Trump's victory sends mortgage rates higher
After voters decided that president-elect, the real estate magnate Donald Trump would be the next president to take office, homes just got more expensive.
Since November 8th
, after Trump’s unexpected election victory, the interest rate on government bonds suffered an important decline.
Mortgage interest rates are directly influenced by the movement of government bond. This may seem a bit strange, however, there are logical reasons for this effect. It is due to the fact that they both compete as investments. Mortgage rates follow the bond market in an opposite direction, they are rising as the bond market drops.
Treasuries are used as the benchmark for many forms of credit. Mortgage-backed security prices are connected to the prices of Treasury bonds. As a result, the price of a mortgage-backed security backed by 30-year mortgages will move with the price of the U.S. Treasury 10-year bond. As a result, the interest rate on 30-year fixed rate mortgages will move up or down with the yield of the U.S. Treasury 10-year bond.
Bond investors are concerned that the Trump administration will be spending heavily on infrastructure and will make major tax cuts that could have important inflationary consequences.
The average contract rate on the popular 30-year fixed mortgage loan has increased 40 basis points. In just one week it moved from 3.57% to almost 4%. While the average rate for a 15-year mortgage has climbed to 3.14 percent from 2.88 percent. The For mortgage rate has also increased for loans backed by the FHA, where for the 30-year fixed-rate they increased to 3.73% from 3.61%, reaching the highest rate since April.
Financial experts believe that it would be best to wait a couple of weeks in case you were thinking to refinance ad financial markets will need time to settle after the unexpected election of Donald Trump.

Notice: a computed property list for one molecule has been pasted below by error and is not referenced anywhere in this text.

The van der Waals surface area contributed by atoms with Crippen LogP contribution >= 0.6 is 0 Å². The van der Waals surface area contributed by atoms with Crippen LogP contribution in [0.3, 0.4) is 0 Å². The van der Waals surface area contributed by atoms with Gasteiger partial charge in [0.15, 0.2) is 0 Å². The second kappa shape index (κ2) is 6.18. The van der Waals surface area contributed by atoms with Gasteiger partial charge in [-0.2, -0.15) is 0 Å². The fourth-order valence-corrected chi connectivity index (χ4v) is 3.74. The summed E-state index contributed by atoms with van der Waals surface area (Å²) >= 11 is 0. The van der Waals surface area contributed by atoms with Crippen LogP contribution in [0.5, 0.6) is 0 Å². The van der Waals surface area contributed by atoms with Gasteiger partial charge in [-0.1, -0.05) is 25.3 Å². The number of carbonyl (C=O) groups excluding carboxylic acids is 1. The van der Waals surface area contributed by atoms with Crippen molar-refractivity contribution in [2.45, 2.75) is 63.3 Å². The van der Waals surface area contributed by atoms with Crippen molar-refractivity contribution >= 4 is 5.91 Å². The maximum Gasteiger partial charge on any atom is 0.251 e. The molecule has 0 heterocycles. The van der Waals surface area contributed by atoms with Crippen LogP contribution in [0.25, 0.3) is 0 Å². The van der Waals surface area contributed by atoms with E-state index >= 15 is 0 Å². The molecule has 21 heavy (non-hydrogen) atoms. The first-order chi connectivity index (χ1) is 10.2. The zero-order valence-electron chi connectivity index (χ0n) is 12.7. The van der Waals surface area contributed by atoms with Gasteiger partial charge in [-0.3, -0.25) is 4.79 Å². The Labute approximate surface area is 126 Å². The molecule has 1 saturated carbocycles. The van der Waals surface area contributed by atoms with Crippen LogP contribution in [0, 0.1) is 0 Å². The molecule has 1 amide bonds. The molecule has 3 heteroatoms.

Declining Mortgage Application Rate
As a direct result of the climbing mortgage rates the mortgage applications to purchase a home fell 9.2 percent and have reached the lowest level since January.
Total mortgage application volume is still 12 percent higher than one year ago.
How the Federal Reserve Affects Mortgage Rates
Although the Federal Reserve does not directly decide the mortgage rates, it falls within their responsibilities to create the monetary policies that indirectly affect these rates.
The Federal Reserve Board will be meeting tomorrow (January 31, 2017) to further decide the new monetary. They actually leverage the rate at which banks lend to each other overnight. However, as this rate is used as the benchmark for most consumer interest rates they greatly impact the availability of credit. If you wish to see the meeting minutes of previous sessions, visit this website: https://www.federalreserve.gov/monetarypolicy/fomccalendars.htm
In conclusion, the mortgage rates could increase if the Fed raises the Fed Funds Rate or suggests future increases.
According to cnbc.com
and the Mortgage Bankers Association: the rates will, "trend higher than we had previously forecast, which will more quickly decrease refis." They still predict a strong home purchase loan market, but they say they will have to "assess the impact of policies as they are rolled out with respect to overall growth and housing market implications."
A raise of 0.5 percent in mortgage rate would result in a yearly payment of $1400 more for a mortgage loan of $400,000.
If it will turn out that under the Trump administration the economy gets a boost and wages rise, then higher interest rates will not have such a great influence over the real estate market.
Consistently rising mortgage rates reduce the number of potential buyers as well as the amount they can afford to pay. Furthermore, homeowners considering a home upgrade could decide to postpone rather than face higher interest costs.